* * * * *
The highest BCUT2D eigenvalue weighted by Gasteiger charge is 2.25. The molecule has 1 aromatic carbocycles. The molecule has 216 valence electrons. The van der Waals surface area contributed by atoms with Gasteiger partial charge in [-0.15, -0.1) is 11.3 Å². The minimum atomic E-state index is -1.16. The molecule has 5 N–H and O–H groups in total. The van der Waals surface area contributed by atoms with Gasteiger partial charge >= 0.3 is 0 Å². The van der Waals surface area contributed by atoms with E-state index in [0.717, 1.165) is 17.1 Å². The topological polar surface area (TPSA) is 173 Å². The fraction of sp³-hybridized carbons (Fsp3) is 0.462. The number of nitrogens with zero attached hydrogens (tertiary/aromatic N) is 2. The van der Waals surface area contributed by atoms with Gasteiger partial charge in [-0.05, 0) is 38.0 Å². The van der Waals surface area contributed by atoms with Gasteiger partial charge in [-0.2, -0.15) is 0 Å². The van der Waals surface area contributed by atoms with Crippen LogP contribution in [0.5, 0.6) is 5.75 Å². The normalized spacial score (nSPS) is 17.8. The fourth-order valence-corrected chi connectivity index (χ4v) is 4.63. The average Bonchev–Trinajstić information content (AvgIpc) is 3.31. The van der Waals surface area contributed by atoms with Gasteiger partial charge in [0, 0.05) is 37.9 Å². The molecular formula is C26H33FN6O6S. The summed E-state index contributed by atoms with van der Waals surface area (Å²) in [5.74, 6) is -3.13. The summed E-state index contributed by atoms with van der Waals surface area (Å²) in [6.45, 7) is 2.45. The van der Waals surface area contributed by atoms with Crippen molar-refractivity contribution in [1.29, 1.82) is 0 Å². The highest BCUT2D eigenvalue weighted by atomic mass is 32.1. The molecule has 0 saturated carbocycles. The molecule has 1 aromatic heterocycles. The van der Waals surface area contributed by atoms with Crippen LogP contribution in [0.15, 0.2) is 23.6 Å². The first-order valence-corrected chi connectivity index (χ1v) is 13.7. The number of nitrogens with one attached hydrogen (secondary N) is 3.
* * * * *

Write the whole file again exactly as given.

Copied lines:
The highest BCUT2D eigenvalue weighted by Gasteiger charge is 2.25. The molecule has 1 aromatic carbocycles. The molecule has 216 valence electrons. The van der Waals surface area contributed by atoms with Gasteiger partial charge in [-0.15, -0.1) is 11.3 Å². The minimum atomic E-state index is -1.16. The molecule has 5 N–H and O–H groups in total. The van der Waals surface area contributed by atoms with Gasteiger partial charge >= 0.3 is 0 Å². The van der Waals surface area contributed by atoms with E-state index in [0.717, 1.165) is 17.1 Å². The topological polar surface area (TPSA) is 173 Å². The fraction of sp³-hybridized carbons (Fsp3) is 0.462. The number of nitrogens with zero attached hydrogens (tertiary/aromatic N) is 2. The van der Waals surface area contributed by atoms with Gasteiger partial charge in [-0.05, 0) is 38.0 Å². The van der Waals surface area contributed by atoms with Gasteiger partial charge in [-0.2, -0.15) is 0 Å². The van der Waals surface area contributed by atoms with Crippen LogP contribution in [0.5, 0.6) is 5.75 Å². The normalized spacial score (nSPS) is 17.8. The fourth-order valence-corrected chi connectivity index (χ4v) is 4.63. The average Bonchev–Trinajstić information content (AvgIpc) is 3.31. The van der Waals surface area contributed by atoms with Gasteiger partial charge in [0, 0.05) is 37.9 Å². The molecular formula is C26H33FN6O6S. The summed E-state index contributed by atoms with van der Waals surface area (Å²) in [5.74, 6) is -3.13. The summed E-state index contributed by atoms with van der Waals surface area (Å²) in [6.45, 7) is 2.45. The van der Waals surface area contributed by atoms with Crippen molar-refractivity contribution in [1.29, 1.82) is 0 Å². The highest BCUT2D eigenvalue weighted by atomic mass is 32.1. The molecule has 0 saturated carbocycles. The molecule has 1 aromatic heterocycles. The van der Waals surface area contributed by atoms with Crippen LogP contribution in [0.15, 0.2) is 23.6 Å². The first-order valence-corrected chi connectivity index (χ1v) is 13.7. The number of nitrogens with one attached hydrogen (secondary N) is 3.